This time Café Brasil happened at King’s College London and was about “Indigenous peoples in Brazil: policies, rights, and perspectives”. Vinícius de Carvalho introduced the speakers and the relevance of topic, by saying that the indigenous issue in Brazil is a “superlative” theme, as it is always situated in extremes, characterised either by the idealisation of indigenous people that have no correspondence in reality, or by a complete disregard of their existence. Armando Castro presented Abep’s mission to the public and thanked King’s College and Survival International for supporting the event. Carolina Comandulli spoke about the “new national indigenous policy”, marked by differentiated rights and policies for indigenous peoples in Brazil, and outlined the challenges that their rights and the integrity of lands are currently facing. Finally, Nixiwaka Yawanawá exposed his experience as an indigenous person living in London and the history of contact of his tribe. In the end, he stressed the importance of public’s opinion support for indigenous peoples’ cause, as this is one of the most powerful ways of guaranteeing that they will have the right to continue to exist. The talks were followed by an extremely stimulating debate motivated by an engaged audience.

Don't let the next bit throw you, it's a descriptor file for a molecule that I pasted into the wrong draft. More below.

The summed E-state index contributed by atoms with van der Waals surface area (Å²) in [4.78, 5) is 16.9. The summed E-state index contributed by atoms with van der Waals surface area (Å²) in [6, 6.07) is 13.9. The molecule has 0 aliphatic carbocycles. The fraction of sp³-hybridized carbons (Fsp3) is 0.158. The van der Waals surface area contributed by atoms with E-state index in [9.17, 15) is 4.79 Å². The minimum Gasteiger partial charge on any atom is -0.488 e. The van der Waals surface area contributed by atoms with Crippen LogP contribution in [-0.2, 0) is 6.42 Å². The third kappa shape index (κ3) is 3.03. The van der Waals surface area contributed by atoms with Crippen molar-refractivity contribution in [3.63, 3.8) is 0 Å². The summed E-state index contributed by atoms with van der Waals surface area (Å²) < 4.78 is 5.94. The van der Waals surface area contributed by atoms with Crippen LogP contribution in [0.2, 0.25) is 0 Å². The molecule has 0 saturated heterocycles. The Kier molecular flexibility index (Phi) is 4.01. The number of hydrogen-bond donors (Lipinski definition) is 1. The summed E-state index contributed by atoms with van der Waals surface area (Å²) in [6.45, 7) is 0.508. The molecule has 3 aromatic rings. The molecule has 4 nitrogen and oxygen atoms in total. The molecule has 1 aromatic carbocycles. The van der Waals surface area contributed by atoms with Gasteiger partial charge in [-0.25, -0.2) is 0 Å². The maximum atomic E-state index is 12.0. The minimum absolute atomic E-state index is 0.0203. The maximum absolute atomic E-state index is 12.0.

Photos courtesy of Sue Cunningham and Carolina Comandulli.

If you are interested to know more about the indigenous question, please find below the publication “Tribal Peoples for Tomorrow’s World”, kindly offered by Survival International.
Mobi file for Kindle:
epub file for iPad: